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Posted 11 March 2019 - 08:10 PM
I was searching for dialogue which doesn't rely on displaying math, but is able to describe this situation of torsion in general relativity in the most concise way I could, as it went like the following from the previous article, if you don't understand something, or if you have any questions, I will take time out right now for next few days to reply.
Bivector gravity will lead to a better understanding of the treatment of general relativity. Since no priori is given makes the issue of a vanishing torsion mathematically ad hoc, which really leaves us two approaches;
1. It can be understood as a corrective term describing a degree of symmetry that must arise (since the rotation space) in the bivector gravity assures it is part of the Poincaire group of spacetime symmetries (as expected when spinning masses are implicated). In this instance, both the symmetric and antisymmetric terms survive.
2. That there is a gauge fixing of torsion to zero, so in this approach we end up with standard general relativity without the torsion, whereas fixing the curvature to zero, implies the remaining telaparallel transport.
An additional consequence of 1. is from what I found independently, that bivector gravity by definition implies both the symmetric and antisymmetric parts (as a priori) from geometric algebra - which means this could be used to make progress in how we treat general relativity.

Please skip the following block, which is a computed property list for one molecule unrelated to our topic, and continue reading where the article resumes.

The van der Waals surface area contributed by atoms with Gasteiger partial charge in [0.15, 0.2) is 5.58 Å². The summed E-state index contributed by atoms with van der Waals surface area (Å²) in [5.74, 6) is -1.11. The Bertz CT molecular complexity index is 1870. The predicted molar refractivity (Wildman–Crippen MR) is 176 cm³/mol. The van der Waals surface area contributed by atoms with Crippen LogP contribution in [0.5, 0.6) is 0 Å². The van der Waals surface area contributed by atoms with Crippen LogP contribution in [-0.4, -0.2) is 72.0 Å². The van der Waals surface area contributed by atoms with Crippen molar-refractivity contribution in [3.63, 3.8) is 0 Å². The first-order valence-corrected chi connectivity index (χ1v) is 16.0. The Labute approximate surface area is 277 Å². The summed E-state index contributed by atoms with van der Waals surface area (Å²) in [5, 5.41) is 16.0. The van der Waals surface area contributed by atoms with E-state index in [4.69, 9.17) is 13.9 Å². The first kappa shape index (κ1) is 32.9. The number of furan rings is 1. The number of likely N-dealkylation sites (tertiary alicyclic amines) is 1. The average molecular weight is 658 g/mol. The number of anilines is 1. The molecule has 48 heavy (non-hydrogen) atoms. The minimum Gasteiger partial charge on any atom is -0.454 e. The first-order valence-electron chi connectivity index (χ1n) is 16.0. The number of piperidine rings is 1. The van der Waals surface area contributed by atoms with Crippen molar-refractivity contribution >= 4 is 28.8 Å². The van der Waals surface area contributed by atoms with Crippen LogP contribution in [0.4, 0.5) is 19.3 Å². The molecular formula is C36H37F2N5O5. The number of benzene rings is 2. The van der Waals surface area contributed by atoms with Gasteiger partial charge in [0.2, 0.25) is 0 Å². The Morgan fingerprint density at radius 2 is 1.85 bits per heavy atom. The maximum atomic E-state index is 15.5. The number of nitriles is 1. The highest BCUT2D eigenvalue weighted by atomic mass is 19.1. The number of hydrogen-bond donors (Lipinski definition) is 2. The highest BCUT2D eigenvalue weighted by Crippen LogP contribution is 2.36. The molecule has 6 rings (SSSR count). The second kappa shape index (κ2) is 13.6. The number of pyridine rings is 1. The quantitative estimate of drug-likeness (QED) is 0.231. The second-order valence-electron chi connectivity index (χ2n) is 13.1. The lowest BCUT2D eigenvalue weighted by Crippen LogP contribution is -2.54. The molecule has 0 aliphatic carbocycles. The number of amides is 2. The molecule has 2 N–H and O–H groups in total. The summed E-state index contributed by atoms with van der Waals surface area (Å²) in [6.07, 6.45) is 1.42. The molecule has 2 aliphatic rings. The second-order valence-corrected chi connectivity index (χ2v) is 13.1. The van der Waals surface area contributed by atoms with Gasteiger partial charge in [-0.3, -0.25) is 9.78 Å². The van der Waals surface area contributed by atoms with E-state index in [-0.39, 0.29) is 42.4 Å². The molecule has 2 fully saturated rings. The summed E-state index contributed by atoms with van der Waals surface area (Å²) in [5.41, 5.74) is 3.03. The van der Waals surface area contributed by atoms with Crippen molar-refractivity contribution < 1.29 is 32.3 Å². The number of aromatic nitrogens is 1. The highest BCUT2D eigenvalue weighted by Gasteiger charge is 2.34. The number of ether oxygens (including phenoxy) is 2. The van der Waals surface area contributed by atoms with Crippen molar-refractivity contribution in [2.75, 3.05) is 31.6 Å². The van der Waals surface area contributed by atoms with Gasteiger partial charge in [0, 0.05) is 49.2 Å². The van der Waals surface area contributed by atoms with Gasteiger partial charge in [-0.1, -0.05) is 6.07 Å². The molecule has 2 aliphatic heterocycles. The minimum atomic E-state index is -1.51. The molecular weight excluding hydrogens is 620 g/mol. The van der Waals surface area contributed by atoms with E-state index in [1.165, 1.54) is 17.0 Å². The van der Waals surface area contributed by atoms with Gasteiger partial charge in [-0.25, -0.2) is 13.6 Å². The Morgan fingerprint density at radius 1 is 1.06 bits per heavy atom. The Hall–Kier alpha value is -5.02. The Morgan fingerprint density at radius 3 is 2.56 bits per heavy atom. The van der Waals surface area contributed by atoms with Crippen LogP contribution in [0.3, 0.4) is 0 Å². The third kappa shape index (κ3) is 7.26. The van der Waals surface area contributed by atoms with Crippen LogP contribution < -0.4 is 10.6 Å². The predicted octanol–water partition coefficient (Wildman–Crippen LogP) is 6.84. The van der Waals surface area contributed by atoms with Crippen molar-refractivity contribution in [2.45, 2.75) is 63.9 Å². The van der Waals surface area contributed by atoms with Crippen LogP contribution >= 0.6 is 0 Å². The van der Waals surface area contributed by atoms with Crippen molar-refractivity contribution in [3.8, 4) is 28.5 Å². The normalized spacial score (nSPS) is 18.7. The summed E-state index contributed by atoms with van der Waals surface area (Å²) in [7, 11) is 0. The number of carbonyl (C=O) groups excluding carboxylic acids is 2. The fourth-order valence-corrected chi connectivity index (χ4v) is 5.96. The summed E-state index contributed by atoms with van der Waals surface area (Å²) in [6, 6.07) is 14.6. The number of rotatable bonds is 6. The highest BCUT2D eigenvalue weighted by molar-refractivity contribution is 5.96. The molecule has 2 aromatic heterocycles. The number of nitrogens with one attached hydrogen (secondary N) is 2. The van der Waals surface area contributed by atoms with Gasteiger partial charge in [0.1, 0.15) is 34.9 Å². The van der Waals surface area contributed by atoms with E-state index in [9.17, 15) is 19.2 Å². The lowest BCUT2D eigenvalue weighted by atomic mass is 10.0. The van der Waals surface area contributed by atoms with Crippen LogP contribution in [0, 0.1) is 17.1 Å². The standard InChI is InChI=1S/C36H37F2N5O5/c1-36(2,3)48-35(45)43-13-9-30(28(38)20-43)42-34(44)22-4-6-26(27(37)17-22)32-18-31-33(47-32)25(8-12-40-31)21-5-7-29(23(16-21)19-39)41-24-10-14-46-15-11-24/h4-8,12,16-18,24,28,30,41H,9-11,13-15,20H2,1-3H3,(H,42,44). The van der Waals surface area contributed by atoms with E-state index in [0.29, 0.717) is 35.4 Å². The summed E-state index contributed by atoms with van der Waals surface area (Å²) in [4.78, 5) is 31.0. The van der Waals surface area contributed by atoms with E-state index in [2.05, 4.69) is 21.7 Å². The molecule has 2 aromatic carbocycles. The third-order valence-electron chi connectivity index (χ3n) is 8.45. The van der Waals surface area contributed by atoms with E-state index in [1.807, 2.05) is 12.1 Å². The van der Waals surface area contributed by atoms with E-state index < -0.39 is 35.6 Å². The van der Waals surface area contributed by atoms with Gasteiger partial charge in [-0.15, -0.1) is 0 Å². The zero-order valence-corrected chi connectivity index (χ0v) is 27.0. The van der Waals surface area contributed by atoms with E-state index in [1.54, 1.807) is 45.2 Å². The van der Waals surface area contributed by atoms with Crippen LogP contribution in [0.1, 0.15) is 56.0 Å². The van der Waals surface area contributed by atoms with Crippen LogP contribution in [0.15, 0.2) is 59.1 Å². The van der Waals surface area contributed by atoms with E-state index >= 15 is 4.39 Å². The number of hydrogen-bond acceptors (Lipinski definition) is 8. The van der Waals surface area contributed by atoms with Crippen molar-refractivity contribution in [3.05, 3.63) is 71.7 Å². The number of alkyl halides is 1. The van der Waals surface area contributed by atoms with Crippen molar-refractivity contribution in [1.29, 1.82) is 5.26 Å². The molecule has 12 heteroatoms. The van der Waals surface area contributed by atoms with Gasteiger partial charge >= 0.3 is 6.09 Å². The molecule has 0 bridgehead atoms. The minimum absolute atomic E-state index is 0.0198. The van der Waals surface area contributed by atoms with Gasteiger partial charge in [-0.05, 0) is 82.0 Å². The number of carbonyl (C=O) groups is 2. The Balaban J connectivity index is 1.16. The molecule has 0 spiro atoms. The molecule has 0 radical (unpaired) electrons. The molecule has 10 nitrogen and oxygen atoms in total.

I use now a quotation from a paper (provided below), ''There is no doubt that quantum mechanics has seized hold of a beautiful element of truth and that it will be a touchstone for a future theoretical basis in that it must be deducible as a limiting case from that basis, just as electrostatics is deducible from the Maxwell equations of the electromagnetic field or as thermodynamics is deducible from statistical mechanics. I do not believe that quantum mechanics will be the starting point in the search for this basis, just as one cannot arrive at the foundations of mechanics from thermodynamics or statistical mechanics.”
- Einstein (1936)
The definition of a bivector gravity (must imply) a symmetric and antisymmetric geometric product, without any ad hoc statements about what should and should not remain. The torsion is a corrective term, whether for quantum systems or perhaps for systems with significant gravity.
Edited by Dubbelosix, 11 March 2019 - 08:11 PM.
Posted Yesterday, 11:10 AM
Compiled about five blog posts into one, this will be the first paper I write on the topic. Any more investigations, will be kept in blog posts until I write a second paper up. This blog post contains all the relevant information I have learned, from other work published, including mostly independent research.